In July 2022, work continued in the north-west corner of the Burrs Playing Field on the corner of the walled enclosure found by Corder’s team in the 1930s. Several sections were excavated across the rampart revealing various phases from the fourth to first centuries AD. Much of the pottery, including figured samian and mortaria, Nene Valley colour coats and eastern Yorkshire greywares was found at the southwestern edge of the excavation and was probably disturbed from earlier layers during later rampart construction. Other finds included a copper alloy wire finger ring closely paralleled in Germany, military-style belt fittings and a bone die. The latest coin was one of Magnentius (AD 350-353).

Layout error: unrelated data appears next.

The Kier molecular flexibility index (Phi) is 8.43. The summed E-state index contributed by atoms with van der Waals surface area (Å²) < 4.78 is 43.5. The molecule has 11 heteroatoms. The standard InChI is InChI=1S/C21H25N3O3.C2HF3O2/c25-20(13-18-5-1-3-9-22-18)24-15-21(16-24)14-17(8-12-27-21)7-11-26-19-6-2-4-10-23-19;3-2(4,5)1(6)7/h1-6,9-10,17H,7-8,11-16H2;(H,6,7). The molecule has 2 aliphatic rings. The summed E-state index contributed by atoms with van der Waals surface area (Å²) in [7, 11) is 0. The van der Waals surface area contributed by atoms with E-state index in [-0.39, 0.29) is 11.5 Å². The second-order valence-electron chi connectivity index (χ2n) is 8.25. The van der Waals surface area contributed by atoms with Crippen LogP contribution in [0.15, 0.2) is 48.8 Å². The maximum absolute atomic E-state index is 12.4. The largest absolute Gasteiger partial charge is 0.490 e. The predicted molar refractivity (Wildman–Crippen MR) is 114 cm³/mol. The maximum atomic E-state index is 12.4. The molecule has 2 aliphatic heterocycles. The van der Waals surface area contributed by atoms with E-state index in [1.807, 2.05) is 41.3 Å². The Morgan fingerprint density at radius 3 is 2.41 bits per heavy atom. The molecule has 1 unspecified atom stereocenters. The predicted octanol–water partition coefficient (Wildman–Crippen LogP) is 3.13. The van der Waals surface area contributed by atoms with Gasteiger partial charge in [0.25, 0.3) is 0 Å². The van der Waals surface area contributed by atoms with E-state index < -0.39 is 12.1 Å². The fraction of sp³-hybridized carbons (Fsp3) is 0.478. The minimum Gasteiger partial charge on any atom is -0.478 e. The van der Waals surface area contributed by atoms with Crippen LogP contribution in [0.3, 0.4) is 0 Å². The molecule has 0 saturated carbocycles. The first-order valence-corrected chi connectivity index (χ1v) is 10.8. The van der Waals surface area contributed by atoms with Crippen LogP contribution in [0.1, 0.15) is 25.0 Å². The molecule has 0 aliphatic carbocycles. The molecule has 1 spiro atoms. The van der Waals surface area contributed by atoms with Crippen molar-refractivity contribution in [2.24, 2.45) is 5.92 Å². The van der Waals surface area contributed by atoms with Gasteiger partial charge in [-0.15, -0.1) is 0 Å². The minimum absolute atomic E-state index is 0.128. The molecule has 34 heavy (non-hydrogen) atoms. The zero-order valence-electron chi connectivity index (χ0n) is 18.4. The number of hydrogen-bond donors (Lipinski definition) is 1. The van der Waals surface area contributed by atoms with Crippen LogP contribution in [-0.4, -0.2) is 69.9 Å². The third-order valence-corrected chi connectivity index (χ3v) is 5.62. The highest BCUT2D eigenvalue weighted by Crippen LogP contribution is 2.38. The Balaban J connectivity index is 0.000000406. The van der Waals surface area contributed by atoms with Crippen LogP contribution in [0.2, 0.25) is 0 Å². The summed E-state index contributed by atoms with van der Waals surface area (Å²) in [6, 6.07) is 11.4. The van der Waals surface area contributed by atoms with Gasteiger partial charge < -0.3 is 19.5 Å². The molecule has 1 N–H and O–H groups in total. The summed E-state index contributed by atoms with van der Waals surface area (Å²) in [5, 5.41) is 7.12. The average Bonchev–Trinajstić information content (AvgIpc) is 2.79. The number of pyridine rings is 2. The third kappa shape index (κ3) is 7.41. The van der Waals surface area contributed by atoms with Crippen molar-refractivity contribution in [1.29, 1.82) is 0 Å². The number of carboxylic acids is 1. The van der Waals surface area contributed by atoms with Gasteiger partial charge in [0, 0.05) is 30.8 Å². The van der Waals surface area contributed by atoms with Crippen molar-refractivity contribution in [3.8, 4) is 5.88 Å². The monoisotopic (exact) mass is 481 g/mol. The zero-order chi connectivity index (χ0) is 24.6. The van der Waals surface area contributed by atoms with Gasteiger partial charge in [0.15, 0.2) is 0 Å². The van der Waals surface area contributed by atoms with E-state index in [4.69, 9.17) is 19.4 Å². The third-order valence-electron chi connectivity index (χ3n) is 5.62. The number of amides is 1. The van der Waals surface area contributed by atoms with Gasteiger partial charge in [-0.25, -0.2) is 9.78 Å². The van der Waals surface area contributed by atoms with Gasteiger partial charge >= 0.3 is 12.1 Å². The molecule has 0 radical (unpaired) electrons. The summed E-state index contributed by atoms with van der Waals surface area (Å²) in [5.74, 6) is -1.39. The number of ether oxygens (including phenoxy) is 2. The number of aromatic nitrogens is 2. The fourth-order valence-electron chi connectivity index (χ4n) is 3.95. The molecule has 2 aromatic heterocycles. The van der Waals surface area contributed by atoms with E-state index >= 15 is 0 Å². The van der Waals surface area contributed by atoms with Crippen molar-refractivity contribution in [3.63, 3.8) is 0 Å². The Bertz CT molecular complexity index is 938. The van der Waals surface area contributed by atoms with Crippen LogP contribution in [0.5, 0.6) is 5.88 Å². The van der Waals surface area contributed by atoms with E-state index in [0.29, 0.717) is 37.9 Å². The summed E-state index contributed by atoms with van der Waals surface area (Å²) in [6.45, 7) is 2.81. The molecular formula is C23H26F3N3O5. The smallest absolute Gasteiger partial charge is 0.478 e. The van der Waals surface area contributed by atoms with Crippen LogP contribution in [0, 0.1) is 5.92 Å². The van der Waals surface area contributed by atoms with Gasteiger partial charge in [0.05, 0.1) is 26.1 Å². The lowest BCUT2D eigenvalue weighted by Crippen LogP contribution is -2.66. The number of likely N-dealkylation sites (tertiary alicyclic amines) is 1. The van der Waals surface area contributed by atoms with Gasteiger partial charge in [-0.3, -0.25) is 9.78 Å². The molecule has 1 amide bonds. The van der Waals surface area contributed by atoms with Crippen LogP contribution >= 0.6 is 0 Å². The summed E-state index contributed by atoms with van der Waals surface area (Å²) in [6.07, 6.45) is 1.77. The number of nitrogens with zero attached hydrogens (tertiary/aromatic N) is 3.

The 2022 excavation confirmed that most of the stonework of the curtain wall was heavily disturbed and redeposited during Corder’s excavation. Fortunately, several courses remained intact, with herringbone pattern masonry and at the outer corner worked limestone blocks.
A trench opened in the garden to the east of the Burrs revealed what may be part of the northern agger of the road. In the final days of the excavation, large unabraded sherds of Roman pottery.
We would like to thank the Roman Research Trust for supporting the excavations.